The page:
Take a look at the new chart below. There is a new column for the marginal benefit of each hour studied and percentages have been changed to a dollar value (we’ll assume each percentage point is worth $1 to you) to make comparisons to cost easier later on. The marginal benefit is the change in total benefit for that hour. The marginal benefit for the first hour studied is 35% (65% – 30%), while the marginal benefit for the 3rd hour is 10% (95% – 85%).
Marginal benefits, generally decrease with each unit. The more you do anything, the marginal benefit of the activity tends to decrease. On a graph, marginal benefit is illustrated as a downward sloping curve.
Total Cost vs Marginal Cost
Of course, benefits aren’t all we should be looking at. We must also look at the costs (marginal costs) associated with studying. With each hour studied your time becomes more and more precious to you. As a result, marginal costs generally increase with each additional unit. If we quantify that cost in dollars, we might see a chart that looks like this:
Marginal costs, generally increase with each unit. The more you do anything, the marginal cost of the activity tends to increase. On a graph, marginal cost is illustrated as an upward sloping curve.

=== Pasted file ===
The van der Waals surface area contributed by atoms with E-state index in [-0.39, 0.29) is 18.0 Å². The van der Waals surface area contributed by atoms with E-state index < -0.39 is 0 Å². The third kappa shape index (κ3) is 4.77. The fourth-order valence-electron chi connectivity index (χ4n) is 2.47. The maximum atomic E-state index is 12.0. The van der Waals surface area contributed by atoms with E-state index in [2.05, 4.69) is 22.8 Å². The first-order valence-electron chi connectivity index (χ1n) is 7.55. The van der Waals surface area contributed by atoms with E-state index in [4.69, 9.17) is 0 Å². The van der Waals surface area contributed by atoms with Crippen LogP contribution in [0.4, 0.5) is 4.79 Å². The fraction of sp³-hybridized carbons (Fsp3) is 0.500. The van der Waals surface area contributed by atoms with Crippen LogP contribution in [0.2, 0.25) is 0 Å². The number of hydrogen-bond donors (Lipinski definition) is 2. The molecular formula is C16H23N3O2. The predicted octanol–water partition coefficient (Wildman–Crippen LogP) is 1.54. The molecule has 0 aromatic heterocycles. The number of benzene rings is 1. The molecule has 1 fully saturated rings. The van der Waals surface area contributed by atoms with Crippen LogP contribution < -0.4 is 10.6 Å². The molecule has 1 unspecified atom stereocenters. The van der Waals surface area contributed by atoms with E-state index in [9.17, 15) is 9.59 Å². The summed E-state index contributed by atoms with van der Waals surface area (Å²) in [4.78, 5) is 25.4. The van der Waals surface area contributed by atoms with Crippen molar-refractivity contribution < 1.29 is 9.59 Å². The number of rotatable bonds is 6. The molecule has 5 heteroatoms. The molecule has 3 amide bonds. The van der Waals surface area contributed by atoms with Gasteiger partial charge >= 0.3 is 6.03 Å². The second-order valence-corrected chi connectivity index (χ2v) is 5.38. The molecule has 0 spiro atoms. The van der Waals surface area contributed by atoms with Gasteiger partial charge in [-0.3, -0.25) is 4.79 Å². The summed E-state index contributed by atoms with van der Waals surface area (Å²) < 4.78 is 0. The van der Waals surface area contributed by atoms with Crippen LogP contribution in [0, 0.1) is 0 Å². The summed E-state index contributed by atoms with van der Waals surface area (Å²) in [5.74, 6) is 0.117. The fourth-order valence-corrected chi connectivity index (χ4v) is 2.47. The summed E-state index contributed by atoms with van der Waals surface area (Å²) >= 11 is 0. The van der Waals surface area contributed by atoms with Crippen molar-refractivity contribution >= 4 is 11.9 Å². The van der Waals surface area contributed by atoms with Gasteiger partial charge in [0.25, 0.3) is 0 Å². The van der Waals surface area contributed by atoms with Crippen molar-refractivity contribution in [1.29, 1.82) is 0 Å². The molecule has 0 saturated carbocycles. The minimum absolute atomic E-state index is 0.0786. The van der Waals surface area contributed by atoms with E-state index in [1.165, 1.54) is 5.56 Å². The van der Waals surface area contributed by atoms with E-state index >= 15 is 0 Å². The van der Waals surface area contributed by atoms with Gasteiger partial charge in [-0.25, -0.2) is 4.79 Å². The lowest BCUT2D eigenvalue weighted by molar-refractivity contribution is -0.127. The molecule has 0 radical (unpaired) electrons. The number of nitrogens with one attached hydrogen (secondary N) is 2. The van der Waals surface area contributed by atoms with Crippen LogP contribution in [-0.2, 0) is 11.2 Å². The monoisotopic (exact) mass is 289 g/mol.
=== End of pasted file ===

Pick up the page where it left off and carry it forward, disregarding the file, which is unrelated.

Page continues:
What is benefit maximizing behavior?
A person maximizes benefit when they keep doing something as long as the marginal benefit (MB) is greater than or equal to the marginal cost (MC). In the example above, the first 3 hours of studying have a greater marginal benefit than marginal cost. Studying for those hours will increase your net benefit (total benefit – total cost). Hours 4 and 5 of studying have a greater marginal cost than marginal benefit. So, studying those hours would make you worse off and decrease your net benefit. Benefit maximzation is found where MB=MC. If they are never equal, as in the example above, the largest quantity where MB>MC will maximize benefit.
On a graph, Marginal cost curves slope upward and marginal benefit curves slope downward and the benefit maximizing quantity is found where the marginal benefit and marginal cost curves intersect. At lower quantities, the marginal benefit is greater than the marginal cost and net benefit would increase with greater quantities. At high quantities, the marginal benefit is less than the marginal cost and net benefit would increase with lower quantities.